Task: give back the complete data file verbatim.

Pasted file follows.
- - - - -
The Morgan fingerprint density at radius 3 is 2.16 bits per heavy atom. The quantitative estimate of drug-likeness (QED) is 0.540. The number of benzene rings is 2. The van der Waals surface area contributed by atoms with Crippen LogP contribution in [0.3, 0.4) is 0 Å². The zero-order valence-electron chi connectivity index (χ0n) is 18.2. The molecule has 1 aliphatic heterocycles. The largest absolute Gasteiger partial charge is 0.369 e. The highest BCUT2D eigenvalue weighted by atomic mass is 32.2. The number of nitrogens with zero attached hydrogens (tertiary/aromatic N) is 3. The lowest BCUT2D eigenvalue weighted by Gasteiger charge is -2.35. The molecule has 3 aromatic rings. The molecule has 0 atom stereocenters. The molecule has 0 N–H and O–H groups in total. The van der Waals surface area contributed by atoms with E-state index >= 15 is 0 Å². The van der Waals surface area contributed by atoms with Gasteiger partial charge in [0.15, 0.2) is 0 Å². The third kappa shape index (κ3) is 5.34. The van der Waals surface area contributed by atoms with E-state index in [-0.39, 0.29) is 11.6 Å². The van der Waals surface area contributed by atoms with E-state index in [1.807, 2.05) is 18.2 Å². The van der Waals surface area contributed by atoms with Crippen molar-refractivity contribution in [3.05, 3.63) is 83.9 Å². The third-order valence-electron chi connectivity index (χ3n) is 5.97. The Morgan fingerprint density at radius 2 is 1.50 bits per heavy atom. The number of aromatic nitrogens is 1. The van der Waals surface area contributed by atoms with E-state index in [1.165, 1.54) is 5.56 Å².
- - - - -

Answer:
The Morgan fingerprint density at radius 3 is 2.16 bits per heavy atom. The quantitative estimate of drug-likeness (QED) is 0.540. The number of benzene rings is 2. The van der Waals surface area contributed by atoms with Crippen LogP contribution in [0.3, 0.4) is 0 Å². The zero-order valence-electron chi connectivity index (χ0n) is 18.2. The molecule has 1 aliphatic heterocycles. The largest absolute Gasteiger partial charge is 0.369 e. The highest BCUT2D eigenvalue weighted by atomic mass is 32.2. The number of nitrogens with zero attached hydrogens (tertiary/aromatic N) is 3. The lowest BCUT2D eigenvalue weighted by Gasteiger charge is -2.35. The molecule has 3 aromatic rings. The molecule has 0 atom stereocenters. The molecule has 0 N–H and O–H groups in total. The van der Waals surface area contributed by atoms with E-state index >= 15 is 0 Å². The van der Waals surface area contributed by atoms with Gasteiger partial charge in [0.15, 0.2) is 0 Å². The third kappa shape index (κ3) is 5.34. The van der Waals surface area contributed by atoms with E-state index in [-0.39, 0.29) is 11.6 Å². The van der Waals surface area contributed by atoms with E-state index in [1.807, 2.05) is 18.2 Å². The van der Waals surface area contributed by atoms with Crippen molar-refractivity contribution in [3.05, 3.63) is 83.9 Å². The third-order valence-electron chi connectivity index (χ3n) is 5.97. The Morgan fingerprint density at radius 2 is 1.50 bits per heavy atom. The number of aromatic nitrogens is 1. The van der Waals surface area contributed by atoms with E-state index in [1.165, 1.54) is 5.56 Å².